Brahms was born on May 7, 1833 in Hamburg, the largest port city in Germany. Brahms’ father, Johann Jakob, was a mediocre violinist who lived and eked out a living in the waterfront dives and brothels of Hamburg’s red light district, Gängeviertel, locally known as the “Adulterer’s Walk” for its active sex trade. This occupation was forced upon him after a short-lived career as an entrepreneur with a penchant for bad financial investments. These waterfront dives, called Animierlokale (roughly translates as “stimulation pubs”), were combination restaurants, saloons, dance halls, and brothels. The euphemistically called “singing girls” who worked these pubs were combination waitresses, bar maids, dancers, and prostitutes. A musician who played in such a joint was compensated a small stipend and all he could drink. At 12 years of age, Brahms’ father hired out little Johannes to play the piano in the same waterfront dives as he played – an incredibly idiotic and ill responsible parental move.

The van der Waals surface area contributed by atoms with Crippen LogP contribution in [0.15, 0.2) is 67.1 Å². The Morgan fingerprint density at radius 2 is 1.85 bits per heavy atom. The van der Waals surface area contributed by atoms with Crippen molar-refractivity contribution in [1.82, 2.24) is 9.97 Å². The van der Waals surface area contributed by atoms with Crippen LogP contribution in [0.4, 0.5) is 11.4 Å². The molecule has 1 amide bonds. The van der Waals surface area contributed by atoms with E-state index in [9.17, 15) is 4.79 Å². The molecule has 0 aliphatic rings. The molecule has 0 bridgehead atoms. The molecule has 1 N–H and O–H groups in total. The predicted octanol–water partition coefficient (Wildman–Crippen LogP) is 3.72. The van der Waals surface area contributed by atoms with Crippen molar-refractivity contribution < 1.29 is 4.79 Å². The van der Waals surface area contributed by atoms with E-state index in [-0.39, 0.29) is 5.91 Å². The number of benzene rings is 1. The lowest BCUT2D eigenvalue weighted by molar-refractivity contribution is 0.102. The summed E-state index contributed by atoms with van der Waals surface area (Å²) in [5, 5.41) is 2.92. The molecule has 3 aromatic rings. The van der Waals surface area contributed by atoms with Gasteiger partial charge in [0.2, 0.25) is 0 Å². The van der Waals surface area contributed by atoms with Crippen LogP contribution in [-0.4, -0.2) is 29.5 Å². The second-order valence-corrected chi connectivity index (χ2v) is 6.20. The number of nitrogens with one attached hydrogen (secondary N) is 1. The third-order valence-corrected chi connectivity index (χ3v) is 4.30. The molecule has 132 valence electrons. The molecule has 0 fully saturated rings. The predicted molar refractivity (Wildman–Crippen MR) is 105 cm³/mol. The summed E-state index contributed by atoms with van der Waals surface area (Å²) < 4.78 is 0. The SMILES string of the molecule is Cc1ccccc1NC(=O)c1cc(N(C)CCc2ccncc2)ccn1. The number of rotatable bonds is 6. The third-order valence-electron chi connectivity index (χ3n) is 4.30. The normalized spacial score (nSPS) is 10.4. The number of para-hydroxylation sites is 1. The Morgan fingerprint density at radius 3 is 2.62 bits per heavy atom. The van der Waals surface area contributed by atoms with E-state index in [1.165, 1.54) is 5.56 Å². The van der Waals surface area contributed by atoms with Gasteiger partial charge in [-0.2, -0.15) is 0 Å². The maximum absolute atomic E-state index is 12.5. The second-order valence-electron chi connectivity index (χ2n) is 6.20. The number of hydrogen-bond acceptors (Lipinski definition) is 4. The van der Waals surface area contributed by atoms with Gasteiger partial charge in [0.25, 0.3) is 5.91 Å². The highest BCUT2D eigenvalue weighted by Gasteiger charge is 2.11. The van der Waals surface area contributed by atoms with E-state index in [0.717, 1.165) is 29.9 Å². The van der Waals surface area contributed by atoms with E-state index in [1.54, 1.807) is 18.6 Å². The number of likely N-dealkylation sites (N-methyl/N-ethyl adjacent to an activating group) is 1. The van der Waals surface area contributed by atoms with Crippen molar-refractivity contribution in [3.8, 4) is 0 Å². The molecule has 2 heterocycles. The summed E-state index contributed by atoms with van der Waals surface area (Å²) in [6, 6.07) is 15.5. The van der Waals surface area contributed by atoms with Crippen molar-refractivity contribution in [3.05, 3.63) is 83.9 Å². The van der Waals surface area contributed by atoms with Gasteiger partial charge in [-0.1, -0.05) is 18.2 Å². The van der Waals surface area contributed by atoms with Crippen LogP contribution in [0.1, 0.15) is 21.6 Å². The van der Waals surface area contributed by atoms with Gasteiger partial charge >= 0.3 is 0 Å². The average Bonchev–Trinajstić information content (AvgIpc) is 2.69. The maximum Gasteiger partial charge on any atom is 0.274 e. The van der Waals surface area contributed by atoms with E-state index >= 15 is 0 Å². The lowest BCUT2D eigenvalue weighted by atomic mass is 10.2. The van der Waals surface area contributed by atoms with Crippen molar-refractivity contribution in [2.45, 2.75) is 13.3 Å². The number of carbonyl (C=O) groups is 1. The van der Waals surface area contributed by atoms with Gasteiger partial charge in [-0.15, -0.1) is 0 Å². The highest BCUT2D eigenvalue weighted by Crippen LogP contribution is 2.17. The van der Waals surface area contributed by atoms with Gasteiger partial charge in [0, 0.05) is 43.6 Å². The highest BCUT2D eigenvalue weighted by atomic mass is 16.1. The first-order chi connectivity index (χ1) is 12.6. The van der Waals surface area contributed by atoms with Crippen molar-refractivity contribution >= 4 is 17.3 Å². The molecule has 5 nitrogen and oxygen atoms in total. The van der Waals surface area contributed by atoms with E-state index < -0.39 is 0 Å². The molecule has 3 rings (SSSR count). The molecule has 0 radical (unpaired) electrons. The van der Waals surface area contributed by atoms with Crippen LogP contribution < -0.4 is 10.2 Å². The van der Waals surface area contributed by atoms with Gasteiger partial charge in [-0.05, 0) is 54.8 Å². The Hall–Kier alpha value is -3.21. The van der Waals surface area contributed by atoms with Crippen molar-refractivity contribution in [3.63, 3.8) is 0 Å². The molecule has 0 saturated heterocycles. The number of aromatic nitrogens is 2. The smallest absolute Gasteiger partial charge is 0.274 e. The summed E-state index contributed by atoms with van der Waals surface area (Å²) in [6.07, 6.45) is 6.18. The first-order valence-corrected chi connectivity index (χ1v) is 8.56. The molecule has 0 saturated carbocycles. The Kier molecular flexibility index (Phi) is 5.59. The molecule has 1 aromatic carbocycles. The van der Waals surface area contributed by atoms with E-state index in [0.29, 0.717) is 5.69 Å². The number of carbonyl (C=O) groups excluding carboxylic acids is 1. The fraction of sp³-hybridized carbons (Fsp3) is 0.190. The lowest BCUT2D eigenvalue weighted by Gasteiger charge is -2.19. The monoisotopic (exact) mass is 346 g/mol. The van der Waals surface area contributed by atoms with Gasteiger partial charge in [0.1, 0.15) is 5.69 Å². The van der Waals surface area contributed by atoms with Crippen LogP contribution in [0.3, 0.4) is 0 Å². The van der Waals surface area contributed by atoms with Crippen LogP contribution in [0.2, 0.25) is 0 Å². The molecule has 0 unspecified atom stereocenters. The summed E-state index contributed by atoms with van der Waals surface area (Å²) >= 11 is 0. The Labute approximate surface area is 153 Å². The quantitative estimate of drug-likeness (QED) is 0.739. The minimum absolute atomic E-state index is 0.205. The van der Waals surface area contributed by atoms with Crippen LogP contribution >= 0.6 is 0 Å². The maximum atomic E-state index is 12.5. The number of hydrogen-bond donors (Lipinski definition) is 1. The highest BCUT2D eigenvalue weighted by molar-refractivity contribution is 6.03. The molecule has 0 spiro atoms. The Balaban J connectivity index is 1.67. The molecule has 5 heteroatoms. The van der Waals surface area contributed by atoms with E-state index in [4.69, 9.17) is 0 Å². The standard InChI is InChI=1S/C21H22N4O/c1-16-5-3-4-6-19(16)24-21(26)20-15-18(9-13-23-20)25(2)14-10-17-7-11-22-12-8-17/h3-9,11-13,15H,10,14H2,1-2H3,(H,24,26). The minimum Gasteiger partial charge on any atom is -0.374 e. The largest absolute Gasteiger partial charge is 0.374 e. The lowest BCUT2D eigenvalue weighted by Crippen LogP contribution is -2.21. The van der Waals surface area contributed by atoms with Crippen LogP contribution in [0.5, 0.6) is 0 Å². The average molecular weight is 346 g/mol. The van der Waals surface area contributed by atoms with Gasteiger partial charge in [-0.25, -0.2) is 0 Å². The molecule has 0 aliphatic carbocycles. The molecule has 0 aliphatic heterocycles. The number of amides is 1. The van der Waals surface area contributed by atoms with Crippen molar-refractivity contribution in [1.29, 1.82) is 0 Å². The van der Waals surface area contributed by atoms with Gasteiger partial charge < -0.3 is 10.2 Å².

Later in his life Brahms told Clara Schumann that he “saw things and received impressions that left a deep shadow on my mind.” Musicologist Jan Swafford writes further what Brahms experienced: “Johannes was surrounded by the stench of beer and unwashed sailors and bad food, the den of rough laughter, and drunkenness and raving obscenity. He had to accompany the songs, he had to look sometimes at the drunken sailors fondling the half naked singing girls, and he had to participate sometimes too. Between dances the women would sit the prepubescent Brahms on their laps and pour beer in him and pull down his pants and hand him around to be played with to general hilarity of onlookers. There may have been worse from the sailors as Johannes was as fair and as pretty as a girl.” It doesn’t take a clinical psychologist to figure out where and when Brahms’ lifelong phobia of intimacy and preference for prostitutes and married women began. By the time he was 14 years old, Brahms’ schizoid life – gifted musician and hard working student by day, saloon pianist by night – had taken its toll. He suffered from migraine headaches and was anemic, underweight, under rested, and emotionally overwrought. His parents finally figured out that sending him out at night to play was unadvisable, but to Brahms’ psyche, the damage was done.